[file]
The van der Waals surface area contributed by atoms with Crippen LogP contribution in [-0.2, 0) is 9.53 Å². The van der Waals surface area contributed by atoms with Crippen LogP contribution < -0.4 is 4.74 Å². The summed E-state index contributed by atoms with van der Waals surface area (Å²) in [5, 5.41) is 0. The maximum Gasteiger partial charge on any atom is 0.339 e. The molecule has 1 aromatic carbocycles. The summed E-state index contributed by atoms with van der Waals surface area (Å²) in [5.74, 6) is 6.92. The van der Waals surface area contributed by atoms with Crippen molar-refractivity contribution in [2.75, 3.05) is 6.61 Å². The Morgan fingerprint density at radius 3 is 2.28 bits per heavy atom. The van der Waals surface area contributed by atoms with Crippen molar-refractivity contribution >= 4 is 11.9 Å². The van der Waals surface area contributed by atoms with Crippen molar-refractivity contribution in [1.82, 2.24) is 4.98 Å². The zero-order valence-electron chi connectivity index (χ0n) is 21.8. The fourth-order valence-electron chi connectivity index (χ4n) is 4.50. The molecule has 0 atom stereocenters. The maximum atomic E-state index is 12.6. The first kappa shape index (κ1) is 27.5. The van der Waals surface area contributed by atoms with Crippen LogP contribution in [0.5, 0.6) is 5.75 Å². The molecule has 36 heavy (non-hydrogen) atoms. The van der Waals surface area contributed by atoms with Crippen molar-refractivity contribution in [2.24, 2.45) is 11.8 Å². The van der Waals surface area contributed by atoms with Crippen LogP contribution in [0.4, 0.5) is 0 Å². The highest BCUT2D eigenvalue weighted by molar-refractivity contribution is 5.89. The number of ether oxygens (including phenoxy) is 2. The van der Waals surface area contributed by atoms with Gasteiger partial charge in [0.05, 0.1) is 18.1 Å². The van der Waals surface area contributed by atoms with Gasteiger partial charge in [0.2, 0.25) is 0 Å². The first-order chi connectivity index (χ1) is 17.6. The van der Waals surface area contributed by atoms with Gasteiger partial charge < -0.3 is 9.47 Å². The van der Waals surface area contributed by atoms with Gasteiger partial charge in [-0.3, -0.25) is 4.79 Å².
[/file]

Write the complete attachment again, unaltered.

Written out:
The van der Waals surface area contributed by atoms with Crippen LogP contribution in [-0.2, 0) is 9.53 Å². The van der Waals surface area contributed by atoms with Crippen LogP contribution < -0.4 is 4.74 Å². The summed E-state index contributed by atoms with van der Waals surface area (Å²) in [5, 5.41) is 0. The maximum Gasteiger partial charge on any atom is 0.339 e. The molecule has 1 aromatic carbocycles. The summed E-state index contributed by atoms with van der Waals surface area (Å²) in [5.74, 6) is 6.92. The van der Waals surface area contributed by atoms with Crippen molar-refractivity contribution in [2.75, 3.05) is 6.61 Å². The Morgan fingerprint density at radius 3 is 2.28 bits per heavy atom. The van der Waals surface area contributed by atoms with Crippen molar-refractivity contribution >= 4 is 11.9 Å². The van der Waals surface area contributed by atoms with Crippen molar-refractivity contribution in [1.82, 2.24) is 4.98 Å². The zero-order valence-electron chi connectivity index (χ0n) is 21.8. The fourth-order valence-electron chi connectivity index (χ4n) is 4.50. The molecule has 0 atom stereocenters. The maximum atomic E-state index is 12.6. The first kappa shape index (κ1) is 27.5. The van der Waals surface area contributed by atoms with Crippen LogP contribution in [0.5, 0.6) is 5.75 Å². The molecule has 36 heavy (non-hydrogen) atoms. The van der Waals surface area contributed by atoms with Crippen molar-refractivity contribution in [2.24, 2.45) is 11.8 Å². The van der Waals surface area contributed by atoms with Crippen LogP contribution in [0.4, 0.5) is 0 Å². The highest BCUT2D eigenvalue weighted by molar-refractivity contribution is 5.89. The number of ether oxygens (including phenoxy) is 2. The van der Waals surface area contributed by atoms with Gasteiger partial charge in [0.05, 0.1) is 18.1 Å². The van der Waals surface area contributed by atoms with Gasteiger partial charge in [0.2, 0.25) is 0 Å². The first-order chi connectivity index (χ1) is 17.6. The van der Waals surface area contributed by atoms with Gasteiger partial charge < -0.3 is 9.47 Å². The van der Waals surface area contributed by atoms with Gasteiger partial charge in [-0.3, -0.25) is 4.79 Å².